Limitations stated by the author(s): 

No limitations are described.

Limitations stated by the reviewer(s): 
The authors seem to have re-used the population and intervention strategies from within the Cochrane reviews that they sampled. The authors did not assess the quality of those strategies, so there is the potential that the best strategies were not used in NHS EED and HEED. In addition, the two databases have very different interfaces and the same strategies would not have been feasible to test. The authors also make no mention of the importance of searching other databases, such as MEDLINE or Embase, when looking for economics-related material, especially for recently published information.
Study Type: 
Single study
Related Chapters: 

Appraisal of: Dakin H. Review of studies mapping from quality of life or clinical measures to EQ-5D: an online database. Health and Quality of Life Outcomes 2013;11(1):151.

Reviewer(s): 
Short description: 
This paper reported the creation of a database of mapping studies. The mapping studies provided mapping algorithms to convert quality of life instrument values to EQ-5D (EuroQoL) instrument values. Following a search of MEDLINE and three websites, the authors identified ninety mapping studies, which reported eighty mapping algorithms. These were described in the paper. The studies can be searched in a free internet database: http://www.herc.ox.ac.uk/downloads/mappingdatabase. The database also contains references to studies validating mapping algorithms and supplementary information including tools to generate predictions. It is intended that the database will be updated. It is possible to register by email to be informed of updates to the database.
Limitations stated by the author(s): 
The author did not search Embase or the grey literature where mapping may also be reported. Some studies might have been excluded because of lack of information but might have proved to be relevant if the authors had been contacted to provide more information.
Limitations stated by the reviewer(s): 
The author did not report the full search terms and search term combinations used to identify studies from MEDLINE, so it is difficult to know whether the search was fit for purpose.
Study Type: 
Single study
Related Chapters: 

Appraisal of: Waffenschmidt S, Hausner E, Engel L, Volz F, Kaiser T. Benefit of searching different databases to identify health economic evaluations in German HTA-reports. Abstract presented at: Health Technology Assessment International (HTAi) 7th Annua

Reviewer(s): 
Short description: 
This study assessed the benefits of searching various databases used for identifying health economic evaluations. German language HTA reports that incorporated economic evaluations were consulted. The data sources used in the literature search were analyzed to see where relevant references were retrieved from (standard international, German or health economics databases). The findings showed that 90% of citations were retrieved from searches of MEDLINE, Embase and the Cochrane Library (HTA database). Neither German databases nor health economics databases (such as NHS EED) provided any unique citations. These findings indicate that German HTA reports identify most of their relevant health economics citations through standard international databases. However, if a comprehensive pool of studies is required, searching additional sources beyond bibliographic databases, including hand searching, seems to be required.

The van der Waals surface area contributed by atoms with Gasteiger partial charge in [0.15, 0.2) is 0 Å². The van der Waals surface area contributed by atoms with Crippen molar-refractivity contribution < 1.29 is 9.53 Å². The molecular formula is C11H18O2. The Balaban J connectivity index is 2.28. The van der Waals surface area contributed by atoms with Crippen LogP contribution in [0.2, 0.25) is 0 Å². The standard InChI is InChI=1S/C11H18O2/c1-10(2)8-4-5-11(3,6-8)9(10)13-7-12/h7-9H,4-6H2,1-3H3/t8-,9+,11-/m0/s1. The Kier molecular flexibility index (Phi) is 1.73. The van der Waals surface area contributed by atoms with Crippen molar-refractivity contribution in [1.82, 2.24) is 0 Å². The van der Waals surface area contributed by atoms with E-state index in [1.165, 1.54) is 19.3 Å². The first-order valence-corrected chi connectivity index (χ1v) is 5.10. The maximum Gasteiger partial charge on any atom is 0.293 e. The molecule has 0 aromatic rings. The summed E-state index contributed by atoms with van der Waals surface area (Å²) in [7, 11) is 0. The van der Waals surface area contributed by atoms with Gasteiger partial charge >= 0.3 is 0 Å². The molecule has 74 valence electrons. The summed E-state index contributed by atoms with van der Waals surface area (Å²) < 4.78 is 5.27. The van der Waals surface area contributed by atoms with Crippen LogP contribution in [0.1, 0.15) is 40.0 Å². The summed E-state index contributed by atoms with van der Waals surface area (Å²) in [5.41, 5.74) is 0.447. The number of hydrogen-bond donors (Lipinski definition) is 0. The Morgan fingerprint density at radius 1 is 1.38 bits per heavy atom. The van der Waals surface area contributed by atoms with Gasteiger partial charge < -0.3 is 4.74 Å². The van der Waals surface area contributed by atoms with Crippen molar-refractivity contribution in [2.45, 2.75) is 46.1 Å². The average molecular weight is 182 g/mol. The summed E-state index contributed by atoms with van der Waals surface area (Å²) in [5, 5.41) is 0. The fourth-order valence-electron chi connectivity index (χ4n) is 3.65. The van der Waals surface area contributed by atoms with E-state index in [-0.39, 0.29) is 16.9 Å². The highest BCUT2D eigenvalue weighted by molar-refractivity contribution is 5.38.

Limitations stated by the author(s): 
This is a presentation of preliminary findings.
Limitations stated by the reviewer(s): 
Since results are available only in abstract/poster form, complete study information is not available. The study was limited to German language reports, so results may not be transferable to other countries or languages. We note that health economics databases tend to be populated from MEDLINE or Embase and are therefore unlikely to yield unique references: their value lies in being time saving and value-added.
Study Type: 
Single study
Related Chapters: 

Appraisal of: Meier BM, Cabrera OA, Ayala A, Gostin LO. Bridging international law and rights-based litigation: Mapping health-related rights through the development of the Global Health and Human Rights Database. Health Hum Rights 2012;14(1):20-35.

Short description: 
The aim of the article is to present the development process of the Global Health and Human Rights Database provided by O’Neill Institute for National and Global Health Law, the World Health Organization (WHO) and Lawyers Collective. The purpose of the database is to bring together judgments, international and regional legal instruments, and national constitutions involving health and human rights. The article provides information about the background for the database development, the development process, organization of the content, and search functionalities.
Limitations stated by the author(s): 
No limitations stated by the authors.
Limitations stated by the reviewer(s): 
No limitations detected by the reviewers.
Study Type: 
Single study
Related Chapters: